More than 78 years after his death, the family of the civil rights champion the NAACP called its “first martyr” remains hopeful to finally have closure for his murder.
Haywood County DA Garry Brown in Tennessee reopened an investigation into Elbert Williams’ June 1940 slaying, the Associated Press reported Wednesday (Aug. 8).
“We cannot do all in 2018 that should have been done in 1940, but justice and historic truth demand that questions about the cause of Elbert Williams’ death, and the identity of his killer(s), that should have been answered long ago, be answered now if possible,” Brown said.
Williams, 32, was part of a group registering Black voters in rural Tennessee. White men, led by police Officer Tip Hunter, abducted Williams from his home after they caught wind that he planned to host an NAACP meeting at his residence. Three days later, Williams’ body was found with three bullet holes in the Hatchie River.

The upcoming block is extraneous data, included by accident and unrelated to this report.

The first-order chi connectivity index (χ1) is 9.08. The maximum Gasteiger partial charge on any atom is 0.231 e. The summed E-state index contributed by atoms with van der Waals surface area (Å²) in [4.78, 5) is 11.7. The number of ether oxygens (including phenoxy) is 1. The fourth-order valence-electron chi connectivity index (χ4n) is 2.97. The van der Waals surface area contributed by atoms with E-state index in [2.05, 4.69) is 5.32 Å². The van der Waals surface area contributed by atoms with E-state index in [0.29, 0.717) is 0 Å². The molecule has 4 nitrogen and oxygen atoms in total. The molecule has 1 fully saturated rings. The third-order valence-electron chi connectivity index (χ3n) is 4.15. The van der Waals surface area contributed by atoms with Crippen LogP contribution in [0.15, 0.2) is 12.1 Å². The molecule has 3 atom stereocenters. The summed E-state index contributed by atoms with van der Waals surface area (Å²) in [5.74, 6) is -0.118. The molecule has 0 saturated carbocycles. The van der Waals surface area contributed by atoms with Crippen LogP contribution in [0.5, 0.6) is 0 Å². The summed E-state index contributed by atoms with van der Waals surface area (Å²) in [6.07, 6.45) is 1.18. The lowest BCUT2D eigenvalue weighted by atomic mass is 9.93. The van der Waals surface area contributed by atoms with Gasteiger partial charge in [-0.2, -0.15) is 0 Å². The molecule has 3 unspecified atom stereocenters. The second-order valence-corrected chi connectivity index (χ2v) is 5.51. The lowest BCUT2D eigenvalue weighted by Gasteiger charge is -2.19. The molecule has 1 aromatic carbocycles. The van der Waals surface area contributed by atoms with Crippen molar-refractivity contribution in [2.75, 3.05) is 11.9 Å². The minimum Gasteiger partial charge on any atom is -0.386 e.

Local investigators failed to charge anyone for the slaying, and the Department of Justice suddenly decided to close the case in 1942 after it ordered a federal grand jury hearing. The federal government turned its back on the case even though Thurgood Marshall, then a special counsel to the NAACP, gathered evidence.
Fast forward to 2017, when federal authorities declined to reopen the case at the request of Williams’ relatives and attorney Jim Emison, who believes after doing tons of research that a few witnesses or perpetrators could still be alive. The DOJ cited the age of the case and expiration of the statute of limitations for a federal crime.
Tennessee, however, has no time limit on first-degree murder charges. What’s more, the case comes under the state’s new Civil Rights Crimes Cold Case Law, which mandates an examination of unsolved civil rights crimes.